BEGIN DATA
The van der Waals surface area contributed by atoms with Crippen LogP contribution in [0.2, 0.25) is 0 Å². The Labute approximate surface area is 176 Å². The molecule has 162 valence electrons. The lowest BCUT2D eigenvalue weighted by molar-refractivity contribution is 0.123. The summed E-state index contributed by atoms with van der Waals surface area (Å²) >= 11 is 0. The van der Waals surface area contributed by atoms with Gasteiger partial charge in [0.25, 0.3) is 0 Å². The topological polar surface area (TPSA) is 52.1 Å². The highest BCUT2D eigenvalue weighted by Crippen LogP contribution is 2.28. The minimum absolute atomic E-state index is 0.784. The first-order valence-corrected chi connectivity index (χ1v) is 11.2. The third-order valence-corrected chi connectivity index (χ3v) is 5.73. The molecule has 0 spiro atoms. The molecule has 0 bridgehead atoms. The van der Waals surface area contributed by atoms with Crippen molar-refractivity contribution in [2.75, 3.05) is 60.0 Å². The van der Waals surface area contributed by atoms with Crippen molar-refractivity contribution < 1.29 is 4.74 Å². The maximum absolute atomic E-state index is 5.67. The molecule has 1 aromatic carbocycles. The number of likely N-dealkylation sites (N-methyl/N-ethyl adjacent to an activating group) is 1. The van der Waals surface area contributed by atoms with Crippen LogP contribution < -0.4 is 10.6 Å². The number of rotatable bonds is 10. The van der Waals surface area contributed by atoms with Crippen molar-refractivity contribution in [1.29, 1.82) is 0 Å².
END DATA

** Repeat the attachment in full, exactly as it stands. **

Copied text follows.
The van der Waals surface area contributed by atoms with Crippen LogP contribution in [0.2, 0.25) is 0 Å². The Labute approximate surface area is 176 Å². The molecule has 162 valence electrons. The lowest BCUT2D eigenvalue weighted by molar-refractivity contribution is 0.123. The summed E-state index contributed by atoms with van der Waals surface area (Å²) >= 11 is 0. The van der Waals surface area contributed by atoms with Gasteiger partial charge in [0.25, 0.3) is 0 Å². The topological polar surface area (TPSA) is 52.1 Å². The highest BCUT2D eigenvalue weighted by Crippen LogP contribution is 2.28. The minimum absolute atomic E-state index is 0.784. The first-order valence-corrected chi connectivity index (χ1v) is 11.2. The third-order valence-corrected chi connectivity index (χ3v) is 5.73. The molecule has 0 spiro atoms. The molecule has 0 bridgehead atoms. The van der Waals surface area contributed by atoms with Crippen molar-refractivity contribution in [2.75, 3.05) is 60.0 Å². The van der Waals surface area contributed by atoms with Crippen molar-refractivity contribution < 1.29 is 4.74 Å². The maximum absolute atomic E-state index is 5.67. The molecule has 1 aromatic carbocycles. The number of likely N-dealkylation sites (N-methyl/N-ethyl adjacent to an activating group) is 1. The van der Waals surface area contributed by atoms with Crippen LogP contribution < -0.4 is 10.6 Å². The number of rotatable bonds is 10. The van der Waals surface area contributed by atoms with Crippen molar-refractivity contribution in [1.29, 1.82) is 0 Å².